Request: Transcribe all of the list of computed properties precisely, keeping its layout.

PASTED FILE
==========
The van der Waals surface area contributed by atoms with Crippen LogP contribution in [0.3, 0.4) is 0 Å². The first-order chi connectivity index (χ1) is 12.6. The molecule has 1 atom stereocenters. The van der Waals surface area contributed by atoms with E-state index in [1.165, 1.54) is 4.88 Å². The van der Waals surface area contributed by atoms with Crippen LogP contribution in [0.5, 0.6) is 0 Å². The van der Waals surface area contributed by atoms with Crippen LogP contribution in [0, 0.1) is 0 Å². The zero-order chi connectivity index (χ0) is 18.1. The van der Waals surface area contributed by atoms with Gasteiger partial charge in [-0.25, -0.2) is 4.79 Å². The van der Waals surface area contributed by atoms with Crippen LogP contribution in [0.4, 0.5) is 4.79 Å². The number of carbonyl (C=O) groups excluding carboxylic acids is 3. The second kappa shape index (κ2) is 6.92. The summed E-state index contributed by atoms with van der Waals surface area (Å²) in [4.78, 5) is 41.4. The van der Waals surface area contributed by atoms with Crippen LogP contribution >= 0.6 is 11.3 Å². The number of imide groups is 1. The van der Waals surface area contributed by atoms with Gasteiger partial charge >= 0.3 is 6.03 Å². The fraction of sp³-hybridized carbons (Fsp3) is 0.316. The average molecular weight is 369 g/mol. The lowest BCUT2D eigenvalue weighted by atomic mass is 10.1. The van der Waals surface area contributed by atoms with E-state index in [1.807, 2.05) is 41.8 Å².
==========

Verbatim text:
The van der Waals surface area contributed by atoms with Crippen LogP contribution in [0.3, 0.4) is 0 Å². The first-order chi connectivity index (χ1) is 12.6. The molecule has 1 atom stereocenters. The van der Waals surface area contributed by atoms with E-state index in [1.165, 1.54) is 4.88 Å². The van der Waals surface area contributed by atoms with Crippen LogP contribution in [0.5, 0.6) is 0 Å². The van der Waals surface area contributed by atoms with Crippen LogP contribution in [0, 0.1) is 0 Å². The zero-order chi connectivity index (χ0) is 18.1. The van der Waals surface area contributed by atoms with Gasteiger partial charge in [-0.25, -0.2) is 4.79 Å². The van der Waals surface area contributed by atoms with Crippen LogP contribution in [0.4, 0.5) is 4.79 Å². The number of carbonyl (C=O) groups excluding carboxylic acids is 3. The second kappa shape index (κ2) is 6.92. The summed E-state index contributed by atoms with van der Waals surface area (Å²) in [4.78, 5) is 41.4. The van der Waals surface area contributed by atoms with Crippen LogP contribution >= 0.6 is 11.3 Å². The number of imide groups is 1. The van der Waals surface area contributed by atoms with Gasteiger partial charge >= 0.3 is 6.03 Å². The fraction of sp³-hybridized carbons (Fsp3) is 0.316. The average molecular weight is 369 g/mol. The lowest BCUT2D eigenvalue weighted by atomic mass is 10.1. The van der Waals surface area contributed by atoms with E-state index in [1.807, 2.05) is 41.8 Å².